Yes, I thought, this may be difficult to arrange in a work environment, but it is necessary.

• Before dealing with the issue, verbalize my commitment to the other person. Say something like, “I really care about our relationship and don’t want anything to stand between us.”

If I can’t affirm Dorthe honestly, I decided, I know I’m not ready to confront her. I must go back to God in prayer.

• Ask God to help me to be open so I’ll hear the other person’s heart. Read the thirteenth chapter of First Corinthians–“the Love Chapter”–with the face of the other person in mind.

• Try to let her know I’m eager to hear what she has to say.

• Then, simply go ahead and explain the way I view the circumstances. Start with the way the situation made me feel. Words like, “I felt…” or “It hurt me. In fact, I got angry.”

I’m sure glad I took good notes. All of these are important to remember, I told myself. I’ll have to stick to the facts, reconstructing the events and what was said as clearly as I can recall. I’ll try not to have an accusatory attitude, but that’s going to be difficult.

• After stating the facts as I see them, wait to hear the other person’s viewpoint. Expect defensiveness, it’s natural. Instead, try to go as a learner. Be prepared to adjust my understanding of the situation according to her perspective.

I was surprised to find myself thinking, perhaps I didn’t hear Dorthe’s words clearly, or I may have misread the circumstances.

• It’s at this point that most offenses can be healed and forgotten. It’s easy to extend forgiveness if the offender’s attitude is one of apology and sorrow for causing hurt. It’s important, now, to speak words of forgiveness.

• If dealing with a fellow Christian, suggest you pray together. At the least, verbalize my commitment to the person again.

After making the mental application, I could see that there was wisdom in the advice. I noted that the steps of confrontation were based on a passage from the Bible, Matthew, chapter eighteen: “If your brother sins against you, go and show him his fault, just between the two of you.” I was glad I had not talked to anyone else about what happened.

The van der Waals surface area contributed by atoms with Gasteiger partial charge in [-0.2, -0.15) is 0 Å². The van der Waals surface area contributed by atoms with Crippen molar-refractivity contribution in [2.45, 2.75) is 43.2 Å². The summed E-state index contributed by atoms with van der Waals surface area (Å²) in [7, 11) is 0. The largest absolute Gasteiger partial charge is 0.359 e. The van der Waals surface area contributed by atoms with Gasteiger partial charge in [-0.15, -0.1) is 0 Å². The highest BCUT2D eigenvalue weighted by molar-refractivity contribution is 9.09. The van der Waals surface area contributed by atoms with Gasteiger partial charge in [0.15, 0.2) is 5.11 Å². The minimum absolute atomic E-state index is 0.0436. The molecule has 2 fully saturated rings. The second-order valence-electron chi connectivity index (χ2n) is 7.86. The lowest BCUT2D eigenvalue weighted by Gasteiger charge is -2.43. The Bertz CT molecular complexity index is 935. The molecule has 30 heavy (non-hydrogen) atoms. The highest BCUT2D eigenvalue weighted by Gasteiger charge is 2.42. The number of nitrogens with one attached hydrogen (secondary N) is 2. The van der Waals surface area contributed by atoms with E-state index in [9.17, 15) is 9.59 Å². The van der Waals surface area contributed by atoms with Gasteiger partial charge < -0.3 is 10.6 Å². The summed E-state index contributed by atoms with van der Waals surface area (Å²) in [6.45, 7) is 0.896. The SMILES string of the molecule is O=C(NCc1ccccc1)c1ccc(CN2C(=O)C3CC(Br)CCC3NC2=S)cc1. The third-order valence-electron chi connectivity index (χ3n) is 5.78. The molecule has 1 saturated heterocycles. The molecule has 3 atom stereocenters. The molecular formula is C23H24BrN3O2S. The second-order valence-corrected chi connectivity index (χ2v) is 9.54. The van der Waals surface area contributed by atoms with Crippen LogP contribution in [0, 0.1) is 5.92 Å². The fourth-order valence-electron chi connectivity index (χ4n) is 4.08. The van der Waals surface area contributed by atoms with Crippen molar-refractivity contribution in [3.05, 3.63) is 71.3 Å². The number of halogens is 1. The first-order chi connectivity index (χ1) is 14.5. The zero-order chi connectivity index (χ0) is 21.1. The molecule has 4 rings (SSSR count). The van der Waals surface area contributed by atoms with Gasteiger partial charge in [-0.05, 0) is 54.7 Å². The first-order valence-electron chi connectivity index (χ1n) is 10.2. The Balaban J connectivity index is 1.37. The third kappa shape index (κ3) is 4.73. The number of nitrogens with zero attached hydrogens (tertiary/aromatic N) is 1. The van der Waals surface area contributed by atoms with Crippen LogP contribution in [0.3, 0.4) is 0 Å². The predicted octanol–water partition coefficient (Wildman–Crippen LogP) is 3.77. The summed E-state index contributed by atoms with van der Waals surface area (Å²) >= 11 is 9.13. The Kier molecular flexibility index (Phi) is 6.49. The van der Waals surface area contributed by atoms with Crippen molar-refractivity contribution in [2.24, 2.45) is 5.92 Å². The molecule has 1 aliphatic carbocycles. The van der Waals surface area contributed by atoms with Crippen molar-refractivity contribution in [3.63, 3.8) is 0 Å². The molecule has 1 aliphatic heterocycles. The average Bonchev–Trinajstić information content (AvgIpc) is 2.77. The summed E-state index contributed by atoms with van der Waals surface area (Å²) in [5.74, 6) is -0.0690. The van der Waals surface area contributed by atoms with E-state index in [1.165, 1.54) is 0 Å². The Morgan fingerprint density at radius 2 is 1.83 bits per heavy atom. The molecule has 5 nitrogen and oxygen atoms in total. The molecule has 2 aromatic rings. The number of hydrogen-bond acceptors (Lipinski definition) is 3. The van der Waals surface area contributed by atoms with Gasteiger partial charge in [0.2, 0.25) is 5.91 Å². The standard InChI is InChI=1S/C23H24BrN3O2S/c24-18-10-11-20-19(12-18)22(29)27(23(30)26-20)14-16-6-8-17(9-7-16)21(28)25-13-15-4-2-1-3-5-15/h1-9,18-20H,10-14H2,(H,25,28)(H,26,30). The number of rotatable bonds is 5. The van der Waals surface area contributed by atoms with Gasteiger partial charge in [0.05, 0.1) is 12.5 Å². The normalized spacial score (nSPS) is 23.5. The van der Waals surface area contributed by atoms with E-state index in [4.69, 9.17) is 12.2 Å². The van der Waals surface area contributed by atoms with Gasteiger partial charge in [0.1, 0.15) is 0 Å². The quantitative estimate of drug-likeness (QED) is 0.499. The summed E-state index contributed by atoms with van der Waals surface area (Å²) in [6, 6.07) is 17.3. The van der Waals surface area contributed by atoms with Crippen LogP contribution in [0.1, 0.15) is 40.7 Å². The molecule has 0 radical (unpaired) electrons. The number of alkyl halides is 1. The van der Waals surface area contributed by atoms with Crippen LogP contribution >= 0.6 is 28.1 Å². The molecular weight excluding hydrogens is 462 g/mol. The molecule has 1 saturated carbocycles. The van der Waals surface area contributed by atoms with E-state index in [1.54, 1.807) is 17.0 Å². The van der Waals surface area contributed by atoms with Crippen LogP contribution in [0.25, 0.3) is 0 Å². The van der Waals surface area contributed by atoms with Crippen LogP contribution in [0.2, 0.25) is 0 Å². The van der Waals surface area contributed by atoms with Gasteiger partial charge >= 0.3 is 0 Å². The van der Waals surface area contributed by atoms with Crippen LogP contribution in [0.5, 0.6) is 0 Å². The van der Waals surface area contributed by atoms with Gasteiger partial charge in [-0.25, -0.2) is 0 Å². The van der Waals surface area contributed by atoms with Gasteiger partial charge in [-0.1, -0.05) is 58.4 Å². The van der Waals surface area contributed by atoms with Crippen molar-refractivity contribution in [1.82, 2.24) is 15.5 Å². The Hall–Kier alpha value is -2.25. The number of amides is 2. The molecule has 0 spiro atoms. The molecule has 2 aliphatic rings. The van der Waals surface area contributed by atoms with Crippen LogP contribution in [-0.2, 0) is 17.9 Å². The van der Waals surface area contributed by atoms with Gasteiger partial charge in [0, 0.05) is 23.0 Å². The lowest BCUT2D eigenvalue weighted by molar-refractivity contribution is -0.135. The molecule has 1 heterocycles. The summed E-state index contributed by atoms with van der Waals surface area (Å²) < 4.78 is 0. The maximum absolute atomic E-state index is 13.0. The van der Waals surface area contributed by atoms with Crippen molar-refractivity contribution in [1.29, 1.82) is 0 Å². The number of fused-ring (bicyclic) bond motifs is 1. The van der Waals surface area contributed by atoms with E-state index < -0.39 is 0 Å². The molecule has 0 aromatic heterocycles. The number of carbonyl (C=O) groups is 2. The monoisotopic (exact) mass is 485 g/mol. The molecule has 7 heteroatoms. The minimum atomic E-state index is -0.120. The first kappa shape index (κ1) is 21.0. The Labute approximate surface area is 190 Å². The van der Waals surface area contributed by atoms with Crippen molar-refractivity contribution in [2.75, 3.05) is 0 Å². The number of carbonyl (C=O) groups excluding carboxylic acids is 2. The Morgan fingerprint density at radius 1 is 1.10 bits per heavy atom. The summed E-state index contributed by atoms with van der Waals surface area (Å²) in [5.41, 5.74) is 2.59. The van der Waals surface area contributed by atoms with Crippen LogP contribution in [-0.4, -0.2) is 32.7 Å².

The passage continued, “If he listens to you, you have won your brother over. But if he will not listen, take one or two others along.” This reminded me there was the possibility things wouldn’t be resolved by talking to Dorthe.

At lunch the next day, I followed each step as I could. It was awkward at first, telling Dorthe I was committed to having a good relationship with her. She seemed puzzled. I quickly went on to describe what I had overheard and how it made me feel. I was sure she wanted to defend herself, but didn’t give her a chance until I was finished.

When I finally stopped she began to laugh. That made me angry. It wasn’t funny to me.

Then she explained. It had all been a misunderstanding. Our supervisor had asked Dorthe to collect the assignments and make minor changes based on new information from the department manager. The supervisor would not even be made aware of which papers were changed. I had heard only the end of a conversation and jumped to the wrong conclusion.

That evening I found the Matthew passage in my Bible and studied it for myself. I gained a new understanding of how important Jesus viewed the issue of relationships.

He told His disciples it wasn’t enough to stop with only one try for reconciliation. For a second confrontation, the offended person should take an impartial third person along and go through the steps again. I was relieved I didn’t have to do that.

Then Jesus gave instructions in case the second confrontation didn’t bring reconciliation. In that case, He said, the matter should be taken before the church leaders. I remembered our Bible study teacher had said that was rarely needed. In a workplace situation, I suppose, the appropriate person would be the department head, or even the head of the firm.

Dorthe and I now have a stronger relationship than ever. I’ve had to confront others many times since that first experience. Our teacher was right. Most relationship problems are the result of misunderstandings. I’ve only had to involve a third person in two situations; and I’ve never had to go to my boss.

© Beverly Caruso

Originally published in women’s magazines in Hungary, Bulgaria and Romania, in the local languages.